Institutional Racism

The Dark lives of China’s “black children.”

I find it interesting that the Chinese refer to the disenfranchised people in their nation as “Black Children.” Find out more about “Black Children” here;

Li Xue was born in Beijing and has lived there all her life. But like millions of others conceived in violation of China’s one-child policy, as far as the state is concerned Li Xue does not exist.
She has no right to schooling, health care or a formal job. She has no birth certificate or identity papers, she is unable to join a public library, get legally married or even take a train.

“I was born here, but I don’t have any of the rights of a Chinese person,” she said. “Whatever I do, I’m blocked and have difficulties. There is nothing in China that proves whether I even exist or not,”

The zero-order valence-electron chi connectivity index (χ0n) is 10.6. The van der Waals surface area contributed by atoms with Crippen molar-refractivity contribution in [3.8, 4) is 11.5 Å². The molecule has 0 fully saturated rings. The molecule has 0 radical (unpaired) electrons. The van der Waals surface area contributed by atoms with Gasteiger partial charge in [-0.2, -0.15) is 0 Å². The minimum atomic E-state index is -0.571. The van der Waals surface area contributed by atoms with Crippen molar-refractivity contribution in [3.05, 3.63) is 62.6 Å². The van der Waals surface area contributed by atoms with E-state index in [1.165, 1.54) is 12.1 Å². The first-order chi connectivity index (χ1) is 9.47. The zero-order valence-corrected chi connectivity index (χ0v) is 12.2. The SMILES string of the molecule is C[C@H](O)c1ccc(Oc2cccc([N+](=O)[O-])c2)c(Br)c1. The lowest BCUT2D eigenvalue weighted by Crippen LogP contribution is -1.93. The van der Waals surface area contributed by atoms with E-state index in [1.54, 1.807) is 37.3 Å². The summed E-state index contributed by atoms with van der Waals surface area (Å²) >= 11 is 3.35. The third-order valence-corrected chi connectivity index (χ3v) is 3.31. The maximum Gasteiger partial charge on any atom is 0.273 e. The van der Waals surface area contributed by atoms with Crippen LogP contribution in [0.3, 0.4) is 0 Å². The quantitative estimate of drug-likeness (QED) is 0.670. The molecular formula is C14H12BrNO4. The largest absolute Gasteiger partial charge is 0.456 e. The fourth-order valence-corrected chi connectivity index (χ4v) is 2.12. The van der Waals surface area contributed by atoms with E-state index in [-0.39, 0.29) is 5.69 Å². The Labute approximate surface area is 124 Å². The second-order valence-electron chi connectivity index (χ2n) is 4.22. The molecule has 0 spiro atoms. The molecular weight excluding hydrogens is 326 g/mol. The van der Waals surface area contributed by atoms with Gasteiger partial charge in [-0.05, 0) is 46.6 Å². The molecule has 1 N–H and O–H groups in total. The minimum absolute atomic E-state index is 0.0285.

This is what makes Li Xue, a “black child,” an alien in her own country.

Li Xue, pictured with her sister Li BinShe (R) has no right to schooling, health care or a formal job because she does not have a birth certificate or identity papers -- a "black child", an alien in her own country (AFP Photo/Goh Chai Hin)

Li Xue, pictured with her sister Li BinShe (R) has no right to schooling, health care or a formal job because she does not have a birth certificate or identity papers — a “black child”, an alien in her own country (AFP Photo/Goh Chai Hin)

 

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